How am I going to approach SFF with this skein of experiences?”

News post.

Well, it looks my school is ordering my books in. This is so exciting!

In other news, I went to the Moving Words Open Mike yesterday at 15 Minutes. Awesome food, awesome crowd. Not so sure about the acoustics – but interesting range of poems. The last time I was at an open mic was more than a decade ago, in Perth. Okay, I am showing my age…

So I ranted…

on the World SF blog: a response to the Russ Pledge and the Women in SF debate.

Post-The Pigeonhole Meetup Thoughts…

It was a fantastic meetup at the Pigeonhole. Creative people of all sorts – writers, artists, bloggers, photographers, editors and academics – turned up and talked about the literary and arts scene in Singapore. It was a great opportunity to meet up with like-minded people, especially Louise and Pooja who co-hosted the event.

One of the topics was the literary scene in Singapore. The overall consensus was that it was still growing within a whole plethora of limitations. Writing in Singapore seems stuck on either poetry, “misery lit”, horror or assessment books. Perhaps, it’s high time to include other kinds of writing – like genre fiction, webfiction etc etc. I am writing this post after reading a short letter to the forum page (of the Straits Times) and I think a purposeful examination of how we should encourage writers is overdue. We need to encourage writers. But how are we going to do so? Many of the initiatives by the government seem targeted at the elite or the privileged. Likewise, many aspiring writers meet a wall when it comes to finding avenues – be it publishing, editing or finding the right mentor(s). I want to stress that many give up simply because of the obstacles.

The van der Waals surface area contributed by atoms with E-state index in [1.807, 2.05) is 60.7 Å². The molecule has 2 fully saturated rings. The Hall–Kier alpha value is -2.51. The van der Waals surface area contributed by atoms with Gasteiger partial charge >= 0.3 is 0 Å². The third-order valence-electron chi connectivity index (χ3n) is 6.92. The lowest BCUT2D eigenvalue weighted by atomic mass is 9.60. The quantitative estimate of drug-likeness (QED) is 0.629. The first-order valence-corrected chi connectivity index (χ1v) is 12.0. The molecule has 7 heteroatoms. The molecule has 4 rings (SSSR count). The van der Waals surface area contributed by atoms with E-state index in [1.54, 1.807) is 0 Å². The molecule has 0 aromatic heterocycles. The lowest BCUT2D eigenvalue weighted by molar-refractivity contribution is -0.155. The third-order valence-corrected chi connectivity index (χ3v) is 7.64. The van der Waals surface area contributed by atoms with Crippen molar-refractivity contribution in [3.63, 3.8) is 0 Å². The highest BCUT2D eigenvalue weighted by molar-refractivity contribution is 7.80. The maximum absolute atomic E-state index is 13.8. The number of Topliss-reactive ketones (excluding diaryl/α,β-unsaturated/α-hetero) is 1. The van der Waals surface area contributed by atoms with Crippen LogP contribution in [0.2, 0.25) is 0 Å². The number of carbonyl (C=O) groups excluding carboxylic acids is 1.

The meetup also reinforced the need for a space for writers and arts/literary people. We all need to meet at a common place and to voice our concerns/brickbats/suggestions. A bimonthly meetup, anyone? ;)

I know that there are lists of publishers and “venues” to go to – but such knowledge should be made obvious. Otherwise, many people will end up groping in the dark. So, a list as I type…

Channels:
1. The National Arts Council: The paperwork and red tape is hideous.
2. Singapore Book Council: Good lists of publishers and publishing houses.
3. The Singapore Writers’ Centre.
4. The Singapore Writers’ Festival.

Venues:
1. Quartery Literary Review Singapore.
2. Ceriph.
3. Two Trees Pte Ltd.

Gatherings:
1. Bimonthly Meetups at the Pigeonhole???

My list is not exhaustive, but I hope it will help aspiring Singaporean authors out there!

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Help Me Fund – Translation Into Turkish